Go ahead and try to typecast the Orioles. Say all they do is hit home runs. You will be wrong for a time, and then they'll prove you right.
The Orioles were lifeless and down to their final out Saturday at Angel Stadium when first baseman Chris Davis singled, right fielder Mark Trumbo walked and freshly minted 30-year-old Matt Wieters homered to left-center field to give the visitors an improbable 3-1 win over the Los Angeles Angels.
"I think I'll remember this one," Wieters said. "CD had a big hit, and Mark had a great at-bat against a sidearm guy to be able to work that walk. Really, it's just trying to keep the line moving. I was able to get a ball up and it was able to carry out."
Manager Buck Showalter noted that the line did not move often Saturday. When asked about the pass-the-baton mentality, he said the baton was not passed often.
Before his third home run in six games, Wieters was already the Orioles' offensive star by virtue of breaking up Angels right-hander Matt Shoemaker's perfect game with a double in the fifth inning. Shoemaker otherwise baffled the Orioles, carrying a shutout into the eighth inning and striking out a career-high 12 batters.
When Wieters hit the home run, the Orioles (26-15) had mustered just four hits — the same number of home runs they hit a night earlier in a 14-hit barrage. Because of that lack of offense, it appeared that yet again starter Kevin Gausman wouldn't be rewarded for a strong effort.
"It was more that our pitching did real well and gave us a shot at the end," Showalter said.
In this one, Gausman's sixth start of the season, the Orioles failed to score while he was on the mound for a third time. He matched zeroes with Shoemaker for six innings, striking out six and scattering eight hits on the day. The only blemish on his night came in the seventh inning, when with two outs already recorded, Angels shortstop Gregorio Petit doubled and scored on a single by third baseman Yunel Escobar.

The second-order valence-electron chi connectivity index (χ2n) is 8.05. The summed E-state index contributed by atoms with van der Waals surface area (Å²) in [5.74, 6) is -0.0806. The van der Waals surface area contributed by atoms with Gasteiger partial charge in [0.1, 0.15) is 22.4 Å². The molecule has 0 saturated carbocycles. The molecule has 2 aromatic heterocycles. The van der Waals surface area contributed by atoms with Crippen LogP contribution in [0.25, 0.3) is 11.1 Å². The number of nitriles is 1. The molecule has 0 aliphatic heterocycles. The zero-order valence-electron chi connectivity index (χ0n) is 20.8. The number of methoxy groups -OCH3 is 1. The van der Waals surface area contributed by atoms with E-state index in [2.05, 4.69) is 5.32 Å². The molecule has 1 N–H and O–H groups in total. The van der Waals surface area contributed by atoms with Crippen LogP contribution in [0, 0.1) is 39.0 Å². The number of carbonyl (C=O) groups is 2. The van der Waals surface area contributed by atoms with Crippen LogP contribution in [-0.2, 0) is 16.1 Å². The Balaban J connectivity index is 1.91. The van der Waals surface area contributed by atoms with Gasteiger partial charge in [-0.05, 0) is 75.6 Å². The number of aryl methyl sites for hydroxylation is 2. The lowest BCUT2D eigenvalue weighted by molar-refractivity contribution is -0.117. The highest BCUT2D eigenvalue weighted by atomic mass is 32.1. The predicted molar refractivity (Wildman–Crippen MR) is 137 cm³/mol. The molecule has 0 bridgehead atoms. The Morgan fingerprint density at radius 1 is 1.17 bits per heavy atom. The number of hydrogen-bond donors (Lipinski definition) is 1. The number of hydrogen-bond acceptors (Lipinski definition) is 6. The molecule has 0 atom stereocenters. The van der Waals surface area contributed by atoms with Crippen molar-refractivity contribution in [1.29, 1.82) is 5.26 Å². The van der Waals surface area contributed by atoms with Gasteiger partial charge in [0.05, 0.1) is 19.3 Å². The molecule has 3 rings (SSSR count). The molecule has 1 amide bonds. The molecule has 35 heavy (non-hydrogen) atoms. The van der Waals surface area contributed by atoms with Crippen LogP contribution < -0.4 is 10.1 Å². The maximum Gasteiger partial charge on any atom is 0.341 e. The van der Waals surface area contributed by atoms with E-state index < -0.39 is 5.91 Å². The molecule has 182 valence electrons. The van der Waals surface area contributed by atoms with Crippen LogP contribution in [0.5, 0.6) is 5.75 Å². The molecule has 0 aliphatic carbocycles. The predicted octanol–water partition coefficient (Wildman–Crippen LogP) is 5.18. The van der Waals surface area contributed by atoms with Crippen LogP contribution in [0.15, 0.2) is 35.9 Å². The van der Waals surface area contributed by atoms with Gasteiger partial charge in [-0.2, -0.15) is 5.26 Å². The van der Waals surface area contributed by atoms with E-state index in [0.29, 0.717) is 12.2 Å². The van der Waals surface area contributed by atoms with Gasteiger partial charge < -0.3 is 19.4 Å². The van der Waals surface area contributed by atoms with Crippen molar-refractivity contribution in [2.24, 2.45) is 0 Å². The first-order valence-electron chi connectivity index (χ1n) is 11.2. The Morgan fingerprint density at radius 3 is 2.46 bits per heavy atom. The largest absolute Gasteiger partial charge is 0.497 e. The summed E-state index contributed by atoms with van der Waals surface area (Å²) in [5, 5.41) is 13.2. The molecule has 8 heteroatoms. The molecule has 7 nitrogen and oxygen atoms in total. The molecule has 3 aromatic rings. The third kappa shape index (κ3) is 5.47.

That took Gausman out of contention for his first win of the season, but he didn't mind much given how he pitched and how the game ended.
"That is fine with me," Gausman said. "I'll get at least one win this year, I'll guarantee you that. With this lineup, you try to keep the game as close as you can. Wanted to finish that seventh, but I had thrown a lot of pitches. It is all about the team win. These guys come up big when they need to and they like to make it dramatic."
"Gaus threw the ball great and at least we took him off the hook for a loss," Wieters said. "He threw the ball too well to get a loss. It's a tough win, but a good win."
Orioles closer Zach Britton worked around a leadoff walk to get the save in a ninth inning that saw plenty of controversy, as the Angels disputed a pair of called strikes that helped him get out of the inning.
Flash back: Do-it-all utility man Ryan Flaherty went from being the everyday third baseman to ceding time at the position to Paul Janish and Pedro Alvarez this past week, but showed what he can bring there in the first inning. With two men on and no one out, he almost single-handedly got the Orioles and Gausman out of the jam.
He threw out speedy center fielder Mike Trout, made a heads-up play to throw out Escobar at home on a chopper his way, then helped record the final out of the inning on another grounder to keep the game scoreless.
"We had some good defensive plays, too," Showalter said. "Ryan had a big out at the plate that shouldn't be forgotten."
Worley walks: Right-hander Vance Worley is normally the Orioles long reliever, but came in for the seventh inning to relieve Gausman in an unusual spot for him. With the game still 1-0 and a man on first base, he issued walks to the only batters he faced — outfielder Kole Calhoun and Trout — before Brach got out of the jam for him.
Worley hadn't pitched since Tuesday, and likely had to get into a game. But the situation — and his control — did him no favors.
Brach added a scoreless eighth to notch his fourth win of the season, lowering his ERA to 1.16 in the process.
"I think it's the consistency, that's what you're looking for — a guy you know is going to go out there and get outs for you, tough outs," Britton said of Brach. "He's been doing that. It's a common occurrence with him going out and getting big outs. He allows everyone to fall in line, and that's huge."
Birthday boys: Wieters homered and broke up Shoemaker's no-hitter in the fifth inning to give him a little something to remember on his 30th birthday. But he wasn't the only one celebrating Saturday. Three Orioles share a May 21 birthday: Wieters, outfielder Joey Rickard (25) and assistant hitting coach Mark Quinn (42).